In computing, the term Extensible Stylesheet Language (XSL) is used to refer to a family of languages used to transform and render XML documents.
Historically, the XSL Working Group in W3C produced a draft specification under the name XSL, which eventually split into three parts:
XSL Transformation (XSLT): is an XML language for transforming XML documents
XSL Formatting Objects (XSL-FO): an XML language for specifying the visual formatting of an XML document
the XML Path Language (XPath): a non-XML language used by XSLT, and also available for use in non-XSLT contexts, for addressing the parts of an XML document.
As a result, the term XSL is now used with a number of different meanings:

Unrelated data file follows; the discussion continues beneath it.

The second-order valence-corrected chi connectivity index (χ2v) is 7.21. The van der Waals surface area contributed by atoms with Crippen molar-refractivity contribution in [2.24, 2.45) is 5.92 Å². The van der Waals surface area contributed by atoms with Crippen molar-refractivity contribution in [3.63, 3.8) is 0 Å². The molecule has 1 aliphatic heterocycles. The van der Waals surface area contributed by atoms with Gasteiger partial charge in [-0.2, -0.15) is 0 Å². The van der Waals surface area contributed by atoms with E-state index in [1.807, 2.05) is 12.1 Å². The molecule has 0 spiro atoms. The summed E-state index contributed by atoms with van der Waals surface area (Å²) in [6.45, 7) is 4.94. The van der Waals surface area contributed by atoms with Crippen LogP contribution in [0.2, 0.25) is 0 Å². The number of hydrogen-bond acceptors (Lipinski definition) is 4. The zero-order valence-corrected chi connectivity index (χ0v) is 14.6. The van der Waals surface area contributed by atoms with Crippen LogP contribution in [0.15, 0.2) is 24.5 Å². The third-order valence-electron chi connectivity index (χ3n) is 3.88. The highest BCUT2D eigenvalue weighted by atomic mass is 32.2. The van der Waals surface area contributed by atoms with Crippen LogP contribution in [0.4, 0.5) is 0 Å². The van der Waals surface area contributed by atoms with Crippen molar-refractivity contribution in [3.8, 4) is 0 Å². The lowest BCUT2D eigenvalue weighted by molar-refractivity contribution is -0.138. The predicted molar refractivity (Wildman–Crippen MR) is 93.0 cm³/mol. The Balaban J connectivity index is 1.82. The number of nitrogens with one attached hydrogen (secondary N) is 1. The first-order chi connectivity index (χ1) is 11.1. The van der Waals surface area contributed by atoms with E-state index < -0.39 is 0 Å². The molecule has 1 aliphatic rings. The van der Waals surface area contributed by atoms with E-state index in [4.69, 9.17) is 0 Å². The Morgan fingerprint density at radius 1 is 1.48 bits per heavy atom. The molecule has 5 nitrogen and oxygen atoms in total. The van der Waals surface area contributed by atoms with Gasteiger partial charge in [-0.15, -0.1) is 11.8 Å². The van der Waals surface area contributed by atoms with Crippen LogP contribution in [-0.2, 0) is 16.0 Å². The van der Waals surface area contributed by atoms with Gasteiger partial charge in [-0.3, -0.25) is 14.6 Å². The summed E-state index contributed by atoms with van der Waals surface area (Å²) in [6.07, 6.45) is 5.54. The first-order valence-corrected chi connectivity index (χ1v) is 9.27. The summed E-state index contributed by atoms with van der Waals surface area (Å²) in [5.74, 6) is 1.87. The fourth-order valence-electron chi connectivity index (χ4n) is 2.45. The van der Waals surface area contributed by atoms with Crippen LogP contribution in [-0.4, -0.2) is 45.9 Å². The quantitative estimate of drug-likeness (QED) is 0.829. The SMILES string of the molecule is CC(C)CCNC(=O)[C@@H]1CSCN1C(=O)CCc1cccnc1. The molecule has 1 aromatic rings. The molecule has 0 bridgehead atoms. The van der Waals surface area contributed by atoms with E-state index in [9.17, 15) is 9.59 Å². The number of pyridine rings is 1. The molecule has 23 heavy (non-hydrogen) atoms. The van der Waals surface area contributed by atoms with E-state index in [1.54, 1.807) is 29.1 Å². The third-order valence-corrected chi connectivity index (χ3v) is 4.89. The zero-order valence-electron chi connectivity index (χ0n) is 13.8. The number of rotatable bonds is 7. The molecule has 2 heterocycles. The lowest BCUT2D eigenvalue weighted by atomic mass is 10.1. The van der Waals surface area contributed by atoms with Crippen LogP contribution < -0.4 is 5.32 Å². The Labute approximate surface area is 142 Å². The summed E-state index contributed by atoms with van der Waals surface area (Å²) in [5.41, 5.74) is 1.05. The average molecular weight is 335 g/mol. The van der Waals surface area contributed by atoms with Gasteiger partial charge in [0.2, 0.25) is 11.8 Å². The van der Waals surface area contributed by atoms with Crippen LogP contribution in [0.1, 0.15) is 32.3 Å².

Sometimes it refers to XSLT: this usage is best avoided. However, "xsl" is used both as the conventional namespace prefix for the XSLT namespace, and as the conventional filename suffix for files containing XSLT stylesheet modules
Sometimes it refers to XSL-FO: this usage can be justified by the fact that the XSL-FO specification carries the title Extensible Stylesheet Language (XSL); however, the term XSL-FO is less likely to be misunderstood
Sometimes it refers to both languages considered together, or to the working group that develops both languages
Sometimes, especially in the Microsoft world, it refers to a now-obsolete variant of XSLT developed and shipped by Microsoft as part of MSXML before the W3C specification was finalized
This article is concerned with the various usages of the term XSL: for details of the various languages embraced by the term, see the relevant article.